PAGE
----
Also think about the tone that suits your target group. For example, do we go ‘you-and-you-and’ or do we address the target group with ‘you’?

2. Use words and phrases that your target audience understands

With a business text, you naturally want 100% of your target group to actually understand your message. This is how you generate the most action. If you use language that is too difficult for your target group or part of it, you exclude readers. Your readers will then give up.

When writing intelligible language, people often quickly think of writing at the so-called B1 level. on Communicatierijk.nl The government writes the following about this:

Language level B1 stands for simple Dutch. The vast majority of the population understands texts at language level B1. Even people who have not had a (high) education. A text at B1 level consists of easy words that almost everyone uses. And from short, simple and active sentences.

Recently, much attention has been paid to writing in simple Dutch. This is an excellent development. However, I think this should not be an end in itself. Your target group determines at what level it wishes to be addressed. Clear writing can’t hurt, but don’t go too far and certainly don’t address your target group too infantile.

Jargon, or not?

For example, most fanatics in the ‘B1 camp’ want you to write without professional jargon (better, by the way: jargon or jargon, but this aside). I think the use of jargon is fine in some cases. For example, in a text aimed at car mechanics, the words ‘valve wedge locking’ and ‘homokinet’ may be used. I wouldn’t present words like ‘macrame patterns’ and ‘edge stitches’ to this target group again, without any explanation. Writing in clear language also includes explaining difficult words and abbreviations.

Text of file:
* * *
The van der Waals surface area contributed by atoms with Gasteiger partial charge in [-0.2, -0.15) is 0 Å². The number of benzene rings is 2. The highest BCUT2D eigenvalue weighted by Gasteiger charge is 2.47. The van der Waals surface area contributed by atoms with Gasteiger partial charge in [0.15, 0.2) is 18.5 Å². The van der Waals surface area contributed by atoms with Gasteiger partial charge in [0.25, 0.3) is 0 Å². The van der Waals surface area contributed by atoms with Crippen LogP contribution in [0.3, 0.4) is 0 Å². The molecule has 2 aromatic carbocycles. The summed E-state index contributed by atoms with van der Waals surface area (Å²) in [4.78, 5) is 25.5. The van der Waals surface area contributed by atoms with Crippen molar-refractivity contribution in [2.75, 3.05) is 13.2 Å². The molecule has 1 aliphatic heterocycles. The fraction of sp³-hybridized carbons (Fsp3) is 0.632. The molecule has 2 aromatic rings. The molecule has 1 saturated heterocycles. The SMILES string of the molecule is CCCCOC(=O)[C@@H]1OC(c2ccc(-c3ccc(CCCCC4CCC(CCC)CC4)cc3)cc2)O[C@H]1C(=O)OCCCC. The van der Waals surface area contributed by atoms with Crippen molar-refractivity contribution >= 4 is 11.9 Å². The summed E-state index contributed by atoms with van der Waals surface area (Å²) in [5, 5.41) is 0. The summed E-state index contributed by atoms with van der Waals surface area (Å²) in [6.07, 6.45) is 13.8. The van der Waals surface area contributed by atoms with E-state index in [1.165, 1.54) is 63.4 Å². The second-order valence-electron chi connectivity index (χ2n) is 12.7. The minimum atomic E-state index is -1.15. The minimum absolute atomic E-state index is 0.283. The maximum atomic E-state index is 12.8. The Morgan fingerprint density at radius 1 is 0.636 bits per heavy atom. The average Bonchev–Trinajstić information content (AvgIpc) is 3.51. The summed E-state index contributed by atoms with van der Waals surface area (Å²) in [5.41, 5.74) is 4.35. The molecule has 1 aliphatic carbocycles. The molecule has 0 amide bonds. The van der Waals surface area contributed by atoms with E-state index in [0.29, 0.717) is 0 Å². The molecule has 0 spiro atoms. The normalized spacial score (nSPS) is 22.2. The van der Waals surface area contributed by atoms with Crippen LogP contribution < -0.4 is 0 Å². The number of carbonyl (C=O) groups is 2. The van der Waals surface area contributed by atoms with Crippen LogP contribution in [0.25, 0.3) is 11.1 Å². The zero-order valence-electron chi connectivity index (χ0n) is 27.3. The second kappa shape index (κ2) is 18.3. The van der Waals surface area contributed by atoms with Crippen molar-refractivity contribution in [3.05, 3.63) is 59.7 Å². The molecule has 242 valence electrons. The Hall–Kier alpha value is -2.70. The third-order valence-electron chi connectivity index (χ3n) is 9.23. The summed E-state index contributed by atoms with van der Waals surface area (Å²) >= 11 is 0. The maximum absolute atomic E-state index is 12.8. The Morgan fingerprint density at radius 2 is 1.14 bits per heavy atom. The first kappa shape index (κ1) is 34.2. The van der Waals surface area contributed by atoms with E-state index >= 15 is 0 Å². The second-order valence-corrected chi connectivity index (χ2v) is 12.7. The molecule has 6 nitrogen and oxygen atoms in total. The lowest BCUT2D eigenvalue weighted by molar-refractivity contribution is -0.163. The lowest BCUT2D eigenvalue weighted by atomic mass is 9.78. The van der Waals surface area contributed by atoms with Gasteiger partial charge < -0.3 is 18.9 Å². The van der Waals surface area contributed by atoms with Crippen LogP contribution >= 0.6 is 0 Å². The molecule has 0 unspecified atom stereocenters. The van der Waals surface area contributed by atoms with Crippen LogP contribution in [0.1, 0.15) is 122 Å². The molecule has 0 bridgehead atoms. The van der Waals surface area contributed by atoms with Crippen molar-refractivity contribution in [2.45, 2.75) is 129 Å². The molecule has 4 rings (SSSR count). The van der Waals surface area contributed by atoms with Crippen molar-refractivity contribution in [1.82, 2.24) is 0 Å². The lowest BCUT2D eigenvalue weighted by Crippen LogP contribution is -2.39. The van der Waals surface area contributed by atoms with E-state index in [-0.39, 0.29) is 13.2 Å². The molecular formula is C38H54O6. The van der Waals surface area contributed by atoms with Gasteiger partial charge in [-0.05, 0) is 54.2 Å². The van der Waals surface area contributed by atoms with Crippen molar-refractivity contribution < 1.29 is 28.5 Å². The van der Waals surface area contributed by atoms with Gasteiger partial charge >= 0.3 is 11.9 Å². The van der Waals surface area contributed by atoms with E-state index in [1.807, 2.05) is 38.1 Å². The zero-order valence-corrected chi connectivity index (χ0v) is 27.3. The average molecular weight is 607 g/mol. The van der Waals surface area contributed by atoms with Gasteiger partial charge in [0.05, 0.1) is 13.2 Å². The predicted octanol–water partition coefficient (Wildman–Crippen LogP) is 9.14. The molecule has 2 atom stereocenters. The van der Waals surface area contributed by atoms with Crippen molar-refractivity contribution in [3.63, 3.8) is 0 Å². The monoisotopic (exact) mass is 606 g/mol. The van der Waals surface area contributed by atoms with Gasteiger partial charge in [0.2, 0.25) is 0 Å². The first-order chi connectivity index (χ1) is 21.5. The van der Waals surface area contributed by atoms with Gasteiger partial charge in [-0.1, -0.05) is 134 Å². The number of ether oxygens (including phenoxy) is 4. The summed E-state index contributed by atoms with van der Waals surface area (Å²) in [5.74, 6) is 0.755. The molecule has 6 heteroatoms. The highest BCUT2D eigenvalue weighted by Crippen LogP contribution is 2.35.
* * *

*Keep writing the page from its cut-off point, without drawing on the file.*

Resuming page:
Alternate sentence length

Also make sure to keep the length of the sentences clear: most sentences should contain between 10 and 15 words. But beware: alternate short sentences with long sentences. Even if you are writing for the less skilled reader: the use of only short staccato sentences is not desirable. First of all, it is hideous and secondly, it is not pleasant to read even for the basic user.

Even if you are writing for the less skilled reader: the use of only short staccato sentences is not desirable.